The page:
Saint Basil’s Cathedral

Although the correct name of the church is the Cathedral of the Intercession of the Holy Mother of God on the Ditch, this church, unique in its beauty, is generally called St. Basil’s Cathedral. Its silhouette is recognisable in the entire world and is always associated with Moscow and Russia.

The cathedral was laid down at the order of Ivan the Terrible as a tribute to the victory over the Kazan Khanate in 1555-1560. Before that, the Trinity Church had stood in its place. The Ditch, which is a part of the official church’s name, really existed. It was a 30-meter-wide defensive fosse with a depth of about eight meters which had been trenched around the entire wall of the Kremlin in 1516. The ditch was filled with earth only in 1813. Currently, the Soviet cemetery and the Mausoleum stand at the former ditch’s place.

In the middle of the 16th century blessed Basil of Moscow, fool-for-Christ, was buried near the Trinity Church. It was believed that he was the prescient of the future. Saint Basil was revered and even feared by Ivan the Terrible himself. According to legend, Basil was the first man who began to raise money for the church. The cathedral is built of brick. Its central part is topped with the tall, splendid cupola with a “fiery” ornament going up to the middle of its height. The cupola is encircled on all sides with domes each of which are uniquely decorated. The domes were painted in their present colours only in the middle of the 19th century. The height of St. Basil’s Cathedral is 65 meters. It was the tallest building in Moscow up until the end of the 16th century.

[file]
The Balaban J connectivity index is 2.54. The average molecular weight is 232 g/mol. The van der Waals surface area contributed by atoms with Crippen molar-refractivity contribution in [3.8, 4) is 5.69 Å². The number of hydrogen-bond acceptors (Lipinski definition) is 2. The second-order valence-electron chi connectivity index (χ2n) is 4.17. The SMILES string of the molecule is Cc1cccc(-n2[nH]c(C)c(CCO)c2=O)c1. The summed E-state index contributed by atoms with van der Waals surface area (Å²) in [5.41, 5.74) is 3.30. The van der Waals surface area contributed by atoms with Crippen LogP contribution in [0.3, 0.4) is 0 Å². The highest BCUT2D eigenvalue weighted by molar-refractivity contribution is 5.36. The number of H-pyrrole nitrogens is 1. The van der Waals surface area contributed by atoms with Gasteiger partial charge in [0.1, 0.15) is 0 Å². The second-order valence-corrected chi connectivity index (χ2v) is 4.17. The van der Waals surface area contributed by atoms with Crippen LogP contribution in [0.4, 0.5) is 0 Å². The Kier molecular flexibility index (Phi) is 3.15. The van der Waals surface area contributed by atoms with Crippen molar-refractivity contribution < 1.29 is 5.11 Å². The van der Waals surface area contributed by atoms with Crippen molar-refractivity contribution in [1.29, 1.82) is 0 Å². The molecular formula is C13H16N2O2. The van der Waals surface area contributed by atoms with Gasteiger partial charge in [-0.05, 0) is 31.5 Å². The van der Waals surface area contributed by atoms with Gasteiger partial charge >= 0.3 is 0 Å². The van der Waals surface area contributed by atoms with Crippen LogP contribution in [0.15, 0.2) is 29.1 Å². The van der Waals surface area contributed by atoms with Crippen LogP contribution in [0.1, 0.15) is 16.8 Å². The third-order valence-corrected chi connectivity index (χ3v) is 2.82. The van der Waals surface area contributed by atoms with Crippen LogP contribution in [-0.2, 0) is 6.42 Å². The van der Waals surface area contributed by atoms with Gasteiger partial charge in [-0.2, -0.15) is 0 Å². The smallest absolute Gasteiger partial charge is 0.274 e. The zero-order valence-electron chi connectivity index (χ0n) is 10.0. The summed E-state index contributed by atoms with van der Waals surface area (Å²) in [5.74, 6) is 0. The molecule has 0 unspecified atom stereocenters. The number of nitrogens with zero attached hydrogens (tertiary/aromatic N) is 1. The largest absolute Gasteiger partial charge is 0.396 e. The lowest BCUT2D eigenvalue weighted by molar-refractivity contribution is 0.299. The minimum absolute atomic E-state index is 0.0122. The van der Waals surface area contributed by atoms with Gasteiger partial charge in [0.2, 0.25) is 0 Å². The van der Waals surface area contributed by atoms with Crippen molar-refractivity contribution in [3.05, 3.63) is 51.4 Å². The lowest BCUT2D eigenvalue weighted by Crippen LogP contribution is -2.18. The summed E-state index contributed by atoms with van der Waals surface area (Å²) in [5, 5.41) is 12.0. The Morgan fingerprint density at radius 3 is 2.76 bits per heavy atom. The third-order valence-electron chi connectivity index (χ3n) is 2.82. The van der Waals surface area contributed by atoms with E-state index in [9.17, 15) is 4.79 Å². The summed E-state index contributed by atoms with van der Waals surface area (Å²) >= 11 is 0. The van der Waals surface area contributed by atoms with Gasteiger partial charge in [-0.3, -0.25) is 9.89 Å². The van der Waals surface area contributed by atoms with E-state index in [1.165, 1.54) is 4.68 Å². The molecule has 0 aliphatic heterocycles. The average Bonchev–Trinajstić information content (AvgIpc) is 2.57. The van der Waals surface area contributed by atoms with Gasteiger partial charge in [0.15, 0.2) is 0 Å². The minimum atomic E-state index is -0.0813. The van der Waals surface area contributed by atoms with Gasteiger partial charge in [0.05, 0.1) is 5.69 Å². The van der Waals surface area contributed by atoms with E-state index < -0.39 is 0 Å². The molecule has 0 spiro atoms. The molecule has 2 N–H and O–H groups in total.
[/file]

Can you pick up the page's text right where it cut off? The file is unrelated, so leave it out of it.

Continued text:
During the Napolean’s invasion of 1812 St. Basil’s Cathedral was for the first time at risk of demolition. When the French were leaving Moscow they mined the church but, fortunately, had not managed to blow it up, but still ransacked the interior of the cathedral. For the second time the fate of the church was decided in the 1930s. The Soviet Bolsheviks closed the cathedral and handed it over to the Historical Museum in 1929. A few years later, the Soviet government decided that it would be better to demolish the cathedral. There are quite a few argued stories explaining why the cathedral was spared, but nevertheless it remained overlooking the Red Squarewith its festivals and military parades to this day.

The church has preserved its museum status but, as from 1990, religious services are held occasionally. At the end of 2011, the cathedral’s underground facilities were open for the general public to see for the first time. Thus St. Basil’s Cathedral, one of the most beautiful and iconic cathedrals of Moscow and entire Russia still stands as the embodiment of genuine Russia, Russian spirit and history. Moscow tours